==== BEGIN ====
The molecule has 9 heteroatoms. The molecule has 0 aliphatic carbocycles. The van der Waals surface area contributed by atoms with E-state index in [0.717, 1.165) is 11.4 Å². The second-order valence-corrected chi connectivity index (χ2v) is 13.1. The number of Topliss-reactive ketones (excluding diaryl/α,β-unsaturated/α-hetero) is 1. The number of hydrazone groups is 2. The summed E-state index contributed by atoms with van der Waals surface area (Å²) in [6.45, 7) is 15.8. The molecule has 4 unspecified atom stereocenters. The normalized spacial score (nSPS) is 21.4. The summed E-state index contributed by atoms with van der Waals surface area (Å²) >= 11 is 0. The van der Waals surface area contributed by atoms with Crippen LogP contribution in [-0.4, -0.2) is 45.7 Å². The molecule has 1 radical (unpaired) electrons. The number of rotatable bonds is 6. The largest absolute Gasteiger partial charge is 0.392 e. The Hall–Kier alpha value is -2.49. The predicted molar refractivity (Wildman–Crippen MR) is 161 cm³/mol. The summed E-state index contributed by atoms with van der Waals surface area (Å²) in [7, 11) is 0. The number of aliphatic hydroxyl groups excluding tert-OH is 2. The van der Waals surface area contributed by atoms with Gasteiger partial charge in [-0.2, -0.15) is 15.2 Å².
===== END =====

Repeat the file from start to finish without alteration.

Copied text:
The molecule has 9 heteroatoms. The molecule has 0 aliphatic carbocycles. The van der Waals surface area contributed by atoms with E-state index in [0.717, 1.165) is 11.4 Å². The second-order valence-corrected chi connectivity index (χ2v) is 13.1. The number of Topliss-reactive ketones (excluding diaryl/α,β-unsaturated/α-hetero) is 1. The number of hydrazone groups is 2. The summed E-state index contributed by atoms with van der Waals surface area (Å²) in [6.45, 7) is 15.8. The molecule has 4 unspecified atom stereocenters. The normalized spacial score (nSPS) is 21.4. The summed E-state index contributed by atoms with van der Waals surface area (Å²) >= 11 is 0. The van der Waals surface area contributed by atoms with Crippen LogP contribution in [-0.4, -0.2) is 45.7 Å². The molecule has 1 radical (unpaired) electrons. The number of rotatable bonds is 6. The largest absolute Gasteiger partial charge is 0.392 e. The Hall–Kier alpha value is -2.49. The predicted molar refractivity (Wildman–Crippen MR) is 161 cm³/mol. The summed E-state index contributed by atoms with van der Waals surface area (Å²) in [7, 11) is 0. The number of aliphatic hydroxyl groups excluding tert-OH is 2. The van der Waals surface area contributed by atoms with Gasteiger partial charge in [-0.2, -0.15) is 15.2 Å².